Saturday, June 21, 2014

A Portrait, a Watercolor and Stipple Update


A fairly quick graphite drawing of a young girl wearing a hat from a photo reference posted to the WetCanvas Photo Library. Isn't she cute. I think it took me as long to get the hat the right size as it did to draw everything else. It started way to small to fit not only her head but anyone human. Thankfully I realized it and was able to correct it.

Next time I need to draw a hat on someone I will try to remember to draw the whole head first then add the hat over it. If I had done that the drawing would have been finished much faster.

Drawn in one of my sketchbooks with mostly a B lead.


Managed to get out to one of the parks this week with my newly finished watercolor sketchbook. There was a pair of mallards sitting in the grass, I started with the female then added the male. Unfortunately they moved before I finished painting the male and I decided to not try to do much more with him. He is starting his summer molt, so while his head is still green some brown feathers are starting to replace the white ones on his belly besides the some of the grey ones on his back. Mallard males in eclipse (brown feathers) can't fly so they need to find a home where they can find food and will be safe from predators.

The next challenge was to paint the background. Not sure how successfully I managed that. Ah well no one has said that painting outdoors is easy. Just have to keep at it. I did add a few pen lines to the finished dry painting to help define the male ducks bill, and the texture of the tree trunks.

I have always known but am still rediscovering that painting tree trunks that don't look like a total mess is hard, esp. when the tree is fairly close. Still haven't quite figured out how to handle them, but I think these aren't quite as bad as my previous attempts.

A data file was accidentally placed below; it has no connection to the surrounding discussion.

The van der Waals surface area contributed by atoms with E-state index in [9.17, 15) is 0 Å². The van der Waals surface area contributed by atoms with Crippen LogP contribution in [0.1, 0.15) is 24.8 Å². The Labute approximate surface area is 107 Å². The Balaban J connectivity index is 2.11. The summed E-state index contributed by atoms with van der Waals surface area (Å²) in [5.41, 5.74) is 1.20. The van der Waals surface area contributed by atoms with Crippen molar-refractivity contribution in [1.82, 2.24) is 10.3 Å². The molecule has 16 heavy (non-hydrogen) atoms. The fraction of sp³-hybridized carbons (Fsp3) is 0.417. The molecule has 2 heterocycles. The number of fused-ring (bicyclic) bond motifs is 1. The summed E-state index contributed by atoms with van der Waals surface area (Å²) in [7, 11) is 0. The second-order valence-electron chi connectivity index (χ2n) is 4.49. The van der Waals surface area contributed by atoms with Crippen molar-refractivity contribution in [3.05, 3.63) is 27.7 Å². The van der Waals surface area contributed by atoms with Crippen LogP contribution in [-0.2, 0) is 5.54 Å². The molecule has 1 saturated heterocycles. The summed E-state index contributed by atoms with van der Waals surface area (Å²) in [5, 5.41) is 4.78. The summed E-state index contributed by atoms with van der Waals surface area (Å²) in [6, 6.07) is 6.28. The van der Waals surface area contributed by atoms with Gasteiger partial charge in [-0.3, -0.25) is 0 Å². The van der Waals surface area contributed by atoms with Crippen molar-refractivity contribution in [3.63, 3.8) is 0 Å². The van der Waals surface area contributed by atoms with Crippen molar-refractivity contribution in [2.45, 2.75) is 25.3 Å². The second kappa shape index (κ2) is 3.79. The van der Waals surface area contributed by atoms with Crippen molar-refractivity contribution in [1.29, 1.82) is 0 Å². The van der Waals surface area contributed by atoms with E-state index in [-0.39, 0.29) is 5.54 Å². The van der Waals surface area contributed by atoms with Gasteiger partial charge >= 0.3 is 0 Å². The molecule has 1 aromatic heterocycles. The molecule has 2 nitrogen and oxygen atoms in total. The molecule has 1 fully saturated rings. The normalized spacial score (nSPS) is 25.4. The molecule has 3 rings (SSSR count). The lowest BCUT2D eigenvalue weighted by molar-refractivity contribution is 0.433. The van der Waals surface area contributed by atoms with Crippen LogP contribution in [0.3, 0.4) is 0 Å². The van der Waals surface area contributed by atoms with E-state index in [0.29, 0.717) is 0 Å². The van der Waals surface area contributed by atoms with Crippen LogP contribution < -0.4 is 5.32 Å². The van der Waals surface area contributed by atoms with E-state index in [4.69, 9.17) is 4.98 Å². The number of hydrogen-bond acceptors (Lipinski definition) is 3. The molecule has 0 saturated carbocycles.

The above is a stem with some leaves and flowers of a Saint Johns Wort plant. This is another of those medicinal plants that early European settlers brought with them to the new world. It escaped from those early gardens and now can be found growing wild in meadows and waste areas. It is toxic to grazing animals so needs to be kept out of pastures. It is still used in herbal medicine.

Since traditionally the herb would be picked for celebrations around this time of year I thought it an appropriate image for today's Solstice.

My drawing was done first with pencil then inked with some brown ink and finally I added some colored pencil. The plants can be very bushy which I haven't totally managed to convey, but otherwise I am fairly pleased with this.


An update on how my stipple piece is coming along. Mainly more work in the upper right hand corner though I also started more work in other areas.


The reddish seed pods above are growing on a Redbud tree. Since it is still early days with these pods they are still quite flat with only hints of the seeds that will be developing inside. I find it interesting that the seed pods on the white blooming Redbud trees are just green with no hit of red.

I just like this photograph with hints of green against a blue sky.

That it is for today per usual comments are welcome.